Elizabeth Hair-Estrella 
Member since Nov 21, 2013



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Recent Comments

Re: “Over 200 rally for Charleston Birth Place’s survival

http://vimeo.com/80306768 This is a short video articulating the current issue and ways others can help support CBP!

6 of 8 people like this.
Posted by Elizabeth Hair-Estrella on November 26, 2013 at 10:03 AM

Re: “Over 200 rally for Charleston Birth Place’s survival

Charleston Birth Place serves the community and we can't see their doors close! CBP is a wonderful safe alternative for low risk mothers who want a natural childbirth. This "new interpretation' hurts mothers and babies. CBP has a C-section rate of 7% when the state of SC has a rate of 40%. This is a low cost safe alternative for mothers, babies, and families. CNMs also provide well woman care and care for life for any woman. CBPs statistics are impeccable. The care these women provide directly results in better outcomes for mothers, lower C-section rates, lower costs of care while healthcare costs are skyrocketing - why aren't birth centers being looked at to help defray these costs?
Transfer in labor 12%
Emergent transfer in labor 0.1%
C/S rate 7%
Newborn transfer 1.5%
Emergent newborn transfer 0.3%
Maternal post partum transfer 0.8%
Emergent maternal post partum transfer 0.3%
Apgar less than 7 at min 0.5%
Neonatal mortality 0
Maternal mortality 0
Exclusive breastfeeding rate 80%
Total births to date >1,100
They have provided more than care, they have helped us become informed, empowered mothers. SC DHEC needs to change their regulation to align with National birth center standards - which Charleston Birth Place already adheres to and which is arguable more rigorous than current state regs. We need Charleston Birth Place #savecbp

12 of 14 people like this.
Posted by Elizabeth Hair-Estrella on November 26, 2013 at 10:02 AM

Re: “S.C. natural birth centers could face closure by state regulators

My daughter was born at CBP in July of 2010 and the care I received before, during, and after her birth has been nothing short of phenomenal. CBP has a professional midwife staff at a fully nationally accredited birth center and needs to remain an option for all low risk mothers. The midwifery model, which is mother centered, ensured I had education, videos, handouts, numerous avenues of support as a nervous new mother. My appointments were never rushed and I was never treated as a number. My concerns were addressed at all times. I was attended during my birth, monitored constantly, but was able to move and knew I was safe in the hands of women who ‘caught’ thousands of babies. They had all the equipment available to resuscitate by child if necessary and a hospital a few minutes away if we needed it. Knowing who will deliver my child, since I had met all the CNMs was comforting. If I had to delivery at Trident Hospital for some reason I knew the CNMs had admission rights and would be right there with me due to their great relationship with Trident Hosp. Every mother needs to have the choice to have a natural childbirth in a professional environment where her wellbeing and the child’s well being are attended to constantly and she is comfortable. Birth is much more than just having a baby; it is the day a woman becomes a mother. From a strictly cost perspective, birth centers are a fraction of the cost of a hospital. Per the American Association of Birth Centers “The study, which included more than 15,500 women who received care in 79 midwife-led birth centers in 33 US states from 2007 through 2010, found that fewer than one in sixteen (6 percent) of participants required a cesarean birth compared to nearly one in four (24 percent ) similarly low-risk women cared for in a hospital setting.” The same study concludes “Because payments for care are nearly 50 percent greater for women who have cesareans versus those who give birth vaginally, study findings suggest that the use of birth centers also decreases direct and indirect costs to the US health care system. Given lower costs in the birth center setting, as well as low rates of cesarean birth, the 15,574 births in this study may have saved more than $30 million in facility costs alone based on Medicare/Medicaid rates, not including additional savings in costs of additional providers, anesthesia, and newborn care in hospital settings.”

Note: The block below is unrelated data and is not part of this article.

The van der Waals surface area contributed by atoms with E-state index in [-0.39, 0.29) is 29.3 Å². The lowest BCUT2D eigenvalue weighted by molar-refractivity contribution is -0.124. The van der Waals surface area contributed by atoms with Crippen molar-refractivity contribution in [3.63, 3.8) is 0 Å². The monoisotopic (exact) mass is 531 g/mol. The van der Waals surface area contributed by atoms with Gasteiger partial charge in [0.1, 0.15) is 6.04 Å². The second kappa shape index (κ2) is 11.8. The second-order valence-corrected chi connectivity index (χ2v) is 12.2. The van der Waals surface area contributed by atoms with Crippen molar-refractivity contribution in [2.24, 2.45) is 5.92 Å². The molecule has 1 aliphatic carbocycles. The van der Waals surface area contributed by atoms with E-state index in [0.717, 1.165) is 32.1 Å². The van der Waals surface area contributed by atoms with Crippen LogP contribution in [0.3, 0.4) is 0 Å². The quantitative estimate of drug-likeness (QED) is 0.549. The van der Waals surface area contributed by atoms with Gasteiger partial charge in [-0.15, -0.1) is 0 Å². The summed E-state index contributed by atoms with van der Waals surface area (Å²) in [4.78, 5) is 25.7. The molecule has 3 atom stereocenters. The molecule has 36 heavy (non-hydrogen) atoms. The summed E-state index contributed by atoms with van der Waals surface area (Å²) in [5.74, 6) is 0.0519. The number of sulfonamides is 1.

12 of 15 people like this.
Posted by Elizabeth Hair-Estrella on November 21, 2013 at 8:36 PM

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